A romantic comedy that’s both fresh and familiarLatest Issue, Movie Review Thursday, July 20th, 2017
Kumail meets Emily when she sort-of-heckles his standup comedy performance that is centered on his immigration experience. He asks if anyone else is from Pakistan, and Emily, a young blonde woman from North Carolina, woops in response. He joshingly admonishes her, she wittily snaps back, and he hits on her after the show. She makes fun and of his come-on line, claims she’s not interested in dating, and then they fall for each other.
Problems arise, because if they didn’t we wouldn’t have a movie. Some of the problems are unsurprising, like his conservative parents trying to arrange his marriage to a good Pakistani girl. But then it gets surprising. Shortly after Emily figures out why Kumail hasn’t introduced her to his family and dumps him, she gets deathly ill and placed into a coma. He ends up keeping vigil by her bed until her parents show up, and they are predisposed to hate the man who broke their daughter’s heart. Hilarity ensues? Yes, and no.
The Big Sick is based on Kumail Nanjiani and Emily V. Gordon’s actual relationship, with Nanjiani playing a version of himself and fantastic Zoe Kazan playing a version of Emily. The real couple wrote the beautifully realized screenplay, and Michael Showalter, who gave us last year’s under-watched and wonderful My Name is Doris, directs. The film mashes up a number of film tropes – star-crossed lovers, the immigrant experience in America, struggling comedians experiencing pathos, nervous guy meeting his girlfriend’s disapproving parents, and post 9/11 racism – and the result is something totally fresh while also being a little, and nicely, familiar.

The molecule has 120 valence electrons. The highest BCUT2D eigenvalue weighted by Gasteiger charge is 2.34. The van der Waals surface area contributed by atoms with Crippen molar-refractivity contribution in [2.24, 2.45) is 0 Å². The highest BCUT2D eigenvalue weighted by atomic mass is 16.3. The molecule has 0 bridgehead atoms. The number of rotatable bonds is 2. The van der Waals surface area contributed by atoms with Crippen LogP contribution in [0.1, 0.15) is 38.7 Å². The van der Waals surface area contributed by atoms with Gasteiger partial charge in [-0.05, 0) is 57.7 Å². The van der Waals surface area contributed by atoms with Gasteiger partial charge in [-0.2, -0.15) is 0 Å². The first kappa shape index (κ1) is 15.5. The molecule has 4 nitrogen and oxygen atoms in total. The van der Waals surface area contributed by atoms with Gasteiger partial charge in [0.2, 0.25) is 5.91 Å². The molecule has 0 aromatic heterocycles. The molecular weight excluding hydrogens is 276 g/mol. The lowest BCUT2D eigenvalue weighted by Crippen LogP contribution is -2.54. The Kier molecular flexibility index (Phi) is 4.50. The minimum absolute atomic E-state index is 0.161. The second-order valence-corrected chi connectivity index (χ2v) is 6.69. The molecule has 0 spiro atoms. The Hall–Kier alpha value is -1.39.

The film’s authenticity comes partly from it being a true story, but also because Nanjiani, Gordon and Showalter create a naturalism in both drama and in comedy, with the jokes coming from people who are making them because it’s their job or because it’s the only way to deal with the awkwardness of life.
Nanjiani is the center of the film, and while his shtick as a performer is to be different versions of himself (see, for example, Dinesh in Silicon Valley), he does it very well. In his scenes with his conservative family – Anupam Kher as his father, Zenobia Shroff as his mother and Adeel Akhtar as his brother, all wonderful – he is deferential but still wry, struggling to be the comedian as well as their dutiful son. With his friends at the comedy club, he is more snarky, but he also tamps down his Pakistani-ness unless it’s being used as material. With Emily, he starts out trying to be what she wants him to be, but when she discovers his act, it’s devastating. His inability to integrate his various selves is his fatal flaw.
In trying to deal with Emily’s parents, played by Holly Hunter and Ray Romano, Kumail is forced to confront his mistakes, his fractured identity and his love for Emily. Hunter and Romano are given fantastic roles, much deeper and broader than such characters usually get, and their interactions with Nanjiani are at times nerve-wracking, even upsetting, and then they are hilarious. I can say I both laughed and cried at The Big Sick.
The Big Sick
Directed by Michael Showalter
Written by Emily V. Gordon and Kumail Nanjiani
Starring Kumail Nanjiani, Zoe Kazan and Holly Hunter
At Landmark Hillcrest
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